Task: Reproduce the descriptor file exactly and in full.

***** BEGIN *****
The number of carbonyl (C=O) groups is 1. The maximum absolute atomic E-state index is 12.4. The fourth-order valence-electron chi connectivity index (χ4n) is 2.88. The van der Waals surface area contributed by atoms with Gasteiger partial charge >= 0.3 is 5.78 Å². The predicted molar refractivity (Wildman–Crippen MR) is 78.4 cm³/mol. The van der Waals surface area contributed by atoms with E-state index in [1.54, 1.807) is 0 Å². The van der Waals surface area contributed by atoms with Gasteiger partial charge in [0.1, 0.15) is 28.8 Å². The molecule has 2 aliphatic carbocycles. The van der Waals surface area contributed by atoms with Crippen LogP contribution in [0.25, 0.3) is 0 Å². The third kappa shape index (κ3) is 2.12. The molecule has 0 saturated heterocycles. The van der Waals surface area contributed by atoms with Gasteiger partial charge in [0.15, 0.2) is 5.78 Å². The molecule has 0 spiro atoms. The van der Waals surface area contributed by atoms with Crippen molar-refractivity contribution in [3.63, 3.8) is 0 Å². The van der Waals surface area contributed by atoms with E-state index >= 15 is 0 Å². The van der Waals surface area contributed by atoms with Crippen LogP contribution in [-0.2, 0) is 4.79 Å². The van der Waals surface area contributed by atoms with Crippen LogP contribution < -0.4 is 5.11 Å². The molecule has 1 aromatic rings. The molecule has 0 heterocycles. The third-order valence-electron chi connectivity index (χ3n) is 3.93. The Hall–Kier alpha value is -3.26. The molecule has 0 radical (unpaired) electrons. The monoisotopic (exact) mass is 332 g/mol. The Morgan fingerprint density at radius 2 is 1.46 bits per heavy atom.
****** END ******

The number of carbonyl (C=O) groups is 1. The maximum absolute atomic E-state index is 12.4. The fourth-order valence-electron chi connectivity index (χ4n) is 2.88. The van der Waals surface area contributed by atoms with Gasteiger partial charge >= 0.3 is 5.78 Å². The predicted molar refractivity (Wildman–Crippen MR) is 78.4 cm³/mol. The van der Waals surface area contributed by atoms with E-state index in [1.54, 1.807) is 0 Å². The van der Waals surface area contributed by atoms with Gasteiger partial charge in [0.1, 0.15) is 28.8 Å². The molecule has 2 aliphatic carbocycles. The van der Waals surface area contributed by atoms with Crippen LogP contribution in [0.25, 0.3) is 0 Å². The third kappa shape index (κ3) is 2.12. The molecule has 0 saturated heterocycles. The van der Waals surface area contributed by atoms with Gasteiger partial charge in [0.15, 0.2) is 5.78 Å². The molecule has 0 spiro atoms. The van der Waals surface area contributed by atoms with Crippen molar-refractivity contribution in [3.63, 3.8) is 0 Å². The van der Waals surface area contributed by atoms with E-state index >= 15 is 0 Å². The van der Waals surface area contributed by atoms with Crippen LogP contribution in [-0.2, 0) is 4.79 Å². The van der Waals surface area contributed by atoms with Crippen LogP contribution < -0.4 is 5.11 Å². The molecule has 1 aromatic rings. The molecule has 0 heterocycles. The third-order valence-electron chi connectivity index (χ3n) is 3.93. The Hall–Kier alpha value is -3.26. The molecule has 0 radical (unpaired) electrons. The monoisotopic (exact) mass is 332 g/mol. The Morgan fingerprint density at radius 2 is 1.46 bits per heavy atom.